Freshman founds Muslim Student Association

by Emily Mason / Beacon Correspondent • November 16, 2017

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Maysoon Khan is one of the founders of Emerson's new Muslim Student Association.
Maysoon Khan is one of the founders of Emerson's new Muslim Student Association.

Despite concerns there would be too few students to form a Muslim Student Association, Maysoon Khan pushed to create one last month. Now, the association has over a dozen members.

Freshman Samara DeBruyn, one of the first members of the MSA, said the formation of the organization was motivated by the lack of visible Muslims on campus.

“I wouldn’t say [my experience at Emerson] was negative, but it was lonely,” DeBruyn said. “There really wasn’t any forum where Muslim kids could meet.”

Khan said the MSA will be a place for Muslim students to meet others of their faith who are also studying liberal arts. Hanna El-Mohandess, a freshman visual and media arts major and member of the association, said she has already drawn comfort from the MSA.

“I felt like I stood out a lot. I came here as a film major, and I am very aware the lack of diversity within the film world,” El-Mohandess said. “It was nice to know there were other Muslims [at Emerson] too.”

DeBruyn emphasized that Islam is not isolated to people from one region or background.

“There’s a big focus for us to have diversity within the club,” DeBruyn said. “We have kids who are Shia or Sunni, and we have kids who are different ethnicities.”

DeBruyn said she wants the MSA to be a place where students can talk about their religion without the fear of isolating themselves from the rest of the Emerson community.

“Right now, I think [Emerson] looks more diverse than it feels,” DeBruyn said. “I think kids feel like they have to hide the parts of them that are making them diverse, like their religion or their ethnic background.”

Harrison Blum, the director of religious and spiritual life, said students can feel hesitant to share their religious identities with peers in unmoderated settings.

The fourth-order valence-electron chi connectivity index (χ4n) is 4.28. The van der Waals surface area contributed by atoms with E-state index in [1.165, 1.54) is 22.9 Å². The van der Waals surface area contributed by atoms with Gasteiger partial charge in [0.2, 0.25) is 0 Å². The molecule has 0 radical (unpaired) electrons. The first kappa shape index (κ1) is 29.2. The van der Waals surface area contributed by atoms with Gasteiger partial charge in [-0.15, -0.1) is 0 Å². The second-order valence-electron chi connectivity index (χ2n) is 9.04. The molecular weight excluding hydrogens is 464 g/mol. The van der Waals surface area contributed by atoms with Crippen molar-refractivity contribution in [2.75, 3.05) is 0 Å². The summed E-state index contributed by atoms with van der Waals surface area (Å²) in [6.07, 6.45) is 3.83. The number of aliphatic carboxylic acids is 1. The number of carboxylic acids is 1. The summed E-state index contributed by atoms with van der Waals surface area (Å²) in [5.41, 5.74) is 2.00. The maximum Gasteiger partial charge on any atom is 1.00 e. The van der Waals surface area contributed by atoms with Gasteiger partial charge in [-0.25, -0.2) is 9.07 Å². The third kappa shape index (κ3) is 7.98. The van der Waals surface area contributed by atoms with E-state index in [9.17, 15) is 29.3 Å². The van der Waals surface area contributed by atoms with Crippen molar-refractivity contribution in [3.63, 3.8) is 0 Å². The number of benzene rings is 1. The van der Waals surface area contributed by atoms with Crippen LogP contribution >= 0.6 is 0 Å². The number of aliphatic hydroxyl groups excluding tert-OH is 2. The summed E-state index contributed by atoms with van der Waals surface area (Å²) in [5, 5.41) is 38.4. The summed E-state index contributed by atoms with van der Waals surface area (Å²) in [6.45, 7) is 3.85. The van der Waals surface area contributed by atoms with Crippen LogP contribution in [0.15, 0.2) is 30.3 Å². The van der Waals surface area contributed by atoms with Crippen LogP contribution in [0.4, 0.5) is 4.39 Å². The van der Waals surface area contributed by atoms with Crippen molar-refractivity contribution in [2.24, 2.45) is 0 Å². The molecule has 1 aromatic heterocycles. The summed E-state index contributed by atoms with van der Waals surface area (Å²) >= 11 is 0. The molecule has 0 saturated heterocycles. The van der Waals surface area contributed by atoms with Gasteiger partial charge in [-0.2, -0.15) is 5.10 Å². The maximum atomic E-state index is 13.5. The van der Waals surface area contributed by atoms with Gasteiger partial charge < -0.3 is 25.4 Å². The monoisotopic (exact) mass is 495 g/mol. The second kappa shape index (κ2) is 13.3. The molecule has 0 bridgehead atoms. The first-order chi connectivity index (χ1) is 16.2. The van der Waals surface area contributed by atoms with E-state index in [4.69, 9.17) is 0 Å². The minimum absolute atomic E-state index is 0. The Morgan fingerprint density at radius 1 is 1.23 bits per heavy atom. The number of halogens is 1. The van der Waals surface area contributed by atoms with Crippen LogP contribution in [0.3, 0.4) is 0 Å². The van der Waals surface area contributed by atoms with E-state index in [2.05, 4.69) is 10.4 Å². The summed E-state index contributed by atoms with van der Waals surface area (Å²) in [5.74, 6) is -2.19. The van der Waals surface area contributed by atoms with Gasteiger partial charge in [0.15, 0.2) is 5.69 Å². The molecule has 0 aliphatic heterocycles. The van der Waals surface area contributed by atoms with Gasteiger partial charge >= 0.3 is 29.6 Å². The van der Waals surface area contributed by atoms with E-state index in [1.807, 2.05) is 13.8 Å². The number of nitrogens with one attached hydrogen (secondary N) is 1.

“If you are not representing the majority, there could be experiences and views that people don’t understand about you,” Blum said. “So I have heard from religious students that some of them do navigate with care when and how much to share that they are religious.”

Khan said she plans for the MSA to be recognized by the Student Government Association. Prospective organizations need to provide a mission statement, craft a budget, locate an advisor, operate for a year, and establish clear goals, among other requirements.

“We have a substantial amount of Muslims to make it an SGA recognized club,” Khan said. “So, apart from organizing Friday prayers, we need to put together a proposal and say where our funds would go. That’s definitely something we’ll discuss in upcoming MSA meetings.”

Blum stated that Muslim students on campus struggle to find Friday prayer services to attend. He has connected several Muslim students to a local prayer service in the basement of Saint Paul’s Cathedral.

“A couple Muslim students have gone to that worship service and been in touch with the prayer leader there and expressed a lot of appreciation for not having to take a subway ride or a bus or go several miles to the nearest mosque,” Blum said.

Khan says the MSA wants to make prayer services more accessible to Muslim students by either travelling to a local mosque together on Fridays or by bringing prayer services to Emerson.

DeBruyn wants to make the difference between MSA and other cultural organizations clear.

“I know [Emerson] has a Middle Eastern club [Habibis], but that is a very different thing,” DeBruyn said. “You don’t have to be Middle Eastern to be Muslim, and you don’t have to be Muslim to be Middle Eastern.”

DeBruyn wants the MSA to break up stigmas surrounding Islam.

“You can’t use your ignorance as an excuse for hatred,” DeBruyn said. “If you want to talk about my religion, then study it and ask someone who is educated on it.”

The association wants to provide reliable information about Islam to non-Muslim students. DeBruyn wants the MSA to hold an open Q&A session.

“I think that people don’t know how to ask questions about the religion, and they’re afraid that they’re going to phrase it the wrong way or offend someone,” DeBruyn said. “I’d rather have them ask us than going online and finding these crazy answers.”